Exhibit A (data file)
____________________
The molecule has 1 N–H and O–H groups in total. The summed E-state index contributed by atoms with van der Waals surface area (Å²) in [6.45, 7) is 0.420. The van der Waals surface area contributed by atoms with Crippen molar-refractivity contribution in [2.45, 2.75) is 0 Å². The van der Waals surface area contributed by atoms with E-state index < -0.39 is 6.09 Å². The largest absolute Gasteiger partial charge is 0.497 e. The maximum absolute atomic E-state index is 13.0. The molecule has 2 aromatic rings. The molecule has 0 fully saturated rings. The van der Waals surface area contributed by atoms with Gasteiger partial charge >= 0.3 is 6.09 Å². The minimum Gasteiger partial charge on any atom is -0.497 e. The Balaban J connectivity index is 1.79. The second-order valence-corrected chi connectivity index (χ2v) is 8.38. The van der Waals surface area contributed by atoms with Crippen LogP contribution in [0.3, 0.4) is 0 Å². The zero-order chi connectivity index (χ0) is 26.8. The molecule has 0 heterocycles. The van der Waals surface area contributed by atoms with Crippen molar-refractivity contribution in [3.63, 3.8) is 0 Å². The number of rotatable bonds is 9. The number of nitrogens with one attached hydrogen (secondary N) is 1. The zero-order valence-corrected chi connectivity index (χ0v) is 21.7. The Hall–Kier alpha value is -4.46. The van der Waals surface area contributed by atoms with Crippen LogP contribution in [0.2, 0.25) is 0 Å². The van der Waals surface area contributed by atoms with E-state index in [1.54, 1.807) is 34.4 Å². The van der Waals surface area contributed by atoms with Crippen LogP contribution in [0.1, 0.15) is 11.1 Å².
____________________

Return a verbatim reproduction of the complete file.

The molecule has 1 N–H and O–H groups in total. The summed E-state index contributed by atoms with van der Waals surface area (Å²) in [6.45, 7) is 0.420. The van der Waals surface area contributed by atoms with Crippen molar-refractivity contribution in [2.45, 2.75) is 0 Å². The van der Waals surface area contributed by atoms with E-state index < -0.39 is 6.09 Å². The largest absolute Gasteiger partial charge is 0.497 e. The maximum absolute atomic E-state index is 13.0. The molecule has 2 aromatic rings. The molecule has 0 fully saturated rings. The van der Waals surface area contributed by atoms with Gasteiger partial charge >= 0.3 is 6.09 Å². The minimum Gasteiger partial charge on any atom is -0.497 e. The Balaban J connectivity index is 1.79. The second-order valence-corrected chi connectivity index (χ2v) is 8.38. The van der Waals surface area contributed by atoms with Crippen LogP contribution in [0.3, 0.4) is 0 Å². The zero-order chi connectivity index (χ0) is 26.8. The molecule has 0 heterocycles. The van der Waals surface area contributed by atoms with Crippen molar-refractivity contribution in [3.63, 3.8) is 0 Å². The number of rotatable bonds is 9. The number of nitrogens with one attached hydrogen (secondary N) is 1. The zero-order valence-corrected chi connectivity index (χ0v) is 21.7. The Hall–Kier alpha value is -4.46. The van der Waals surface area contributed by atoms with Crippen LogP contribution in [0.2, 0.25) is 0 Å². The van der Waals surface area contributed by atoms with E-state index in [1.54, 1.807) is 34.4 Å². The van der Waals surface area contributed by atoms with Crippen LogP contribution in [0.1, 0.15) is 11.1 Å².